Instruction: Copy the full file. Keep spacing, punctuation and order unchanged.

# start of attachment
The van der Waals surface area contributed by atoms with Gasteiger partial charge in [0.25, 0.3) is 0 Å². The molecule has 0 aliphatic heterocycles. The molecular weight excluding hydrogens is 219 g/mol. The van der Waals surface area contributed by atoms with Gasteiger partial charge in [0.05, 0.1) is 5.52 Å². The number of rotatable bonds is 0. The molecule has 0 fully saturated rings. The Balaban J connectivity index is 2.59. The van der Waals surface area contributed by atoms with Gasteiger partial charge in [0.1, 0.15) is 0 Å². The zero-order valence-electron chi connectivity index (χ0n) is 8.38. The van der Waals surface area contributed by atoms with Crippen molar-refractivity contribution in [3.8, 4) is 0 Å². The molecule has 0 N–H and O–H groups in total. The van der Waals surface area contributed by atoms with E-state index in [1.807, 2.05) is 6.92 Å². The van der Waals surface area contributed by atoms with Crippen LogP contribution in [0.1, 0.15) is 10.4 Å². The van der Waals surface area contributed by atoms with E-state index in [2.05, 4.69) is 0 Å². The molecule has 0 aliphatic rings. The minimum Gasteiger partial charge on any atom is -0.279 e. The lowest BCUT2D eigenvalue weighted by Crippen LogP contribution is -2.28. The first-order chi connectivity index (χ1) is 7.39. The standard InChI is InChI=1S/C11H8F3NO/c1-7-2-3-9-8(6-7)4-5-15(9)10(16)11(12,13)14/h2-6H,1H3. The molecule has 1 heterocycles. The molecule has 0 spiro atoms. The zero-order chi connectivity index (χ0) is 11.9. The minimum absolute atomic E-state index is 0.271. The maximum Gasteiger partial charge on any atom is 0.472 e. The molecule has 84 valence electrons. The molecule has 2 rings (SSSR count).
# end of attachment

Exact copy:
The van der Waals surface area contributed by atoms with Gasteiger partial charge in [0.25, 0.3) is 0 Å². The molecule has 0 aliphatic heterocycles. The molecular weight excluding hydrogens is 219 g/mol. The van der Waals surface area contributed by atoms with Gasteiger partial charge in [0.05, 0.1) is 5.52 Å². The number of rotatable bonds is 0. The molecule has 0 fully saturated rings. The Balaban J connectivity index is 2.59. The van der Waals surface area contributed by atoms with Gasteiger partial charge in [0.1, 0.15) is 0 Å². The zero-order valence-electron chi connectivity index (χ0n) is 8.38. The van der Waals surface area contributed by atoms with Crippen molar-refractivity contribution in [3.8, 4) is 0 Å². The molecule has 0 N–H and O–H groups in total. The van der Waals surface area contributed by atoms with E-state index in [1.807, 2.05) is 6.92 Å². The van der Waals surface area contributed by atoms with Crippen LogP contribution in [0.1, 0.15) is 10.4 Å². The van der Waals surface area contributed by atoms with E-state index in [2.05, 4.69) is 0 Å². The molecule has 0 aliphatic rings. The minimum Gasteiger partial charge on any atom is -0.279 e. The lowest BCUT2D eigenvalue weighted by Crippen LogP contribution is -2.28. The first-order chi connectivity index (χ1) is 7.39. The standard InChI is InChI=1S/C11H8F3NO/c1-7-2-3-9-8(6-7)4-5-15(9)10(16)11(12,13)14/h2-6H,1H3. The molecule has 1 heterocycles. The molecule has 0 spiro atoms. The zero-order chi connectivity index (χ0) is 11.9. The minimum absolute atomic E-state index is 0.271. The maximum Gasteiger partial charge on any atom is 0.472 e. The molecule has 84 valence electrons. The molecule has 2 rings (SSSR count).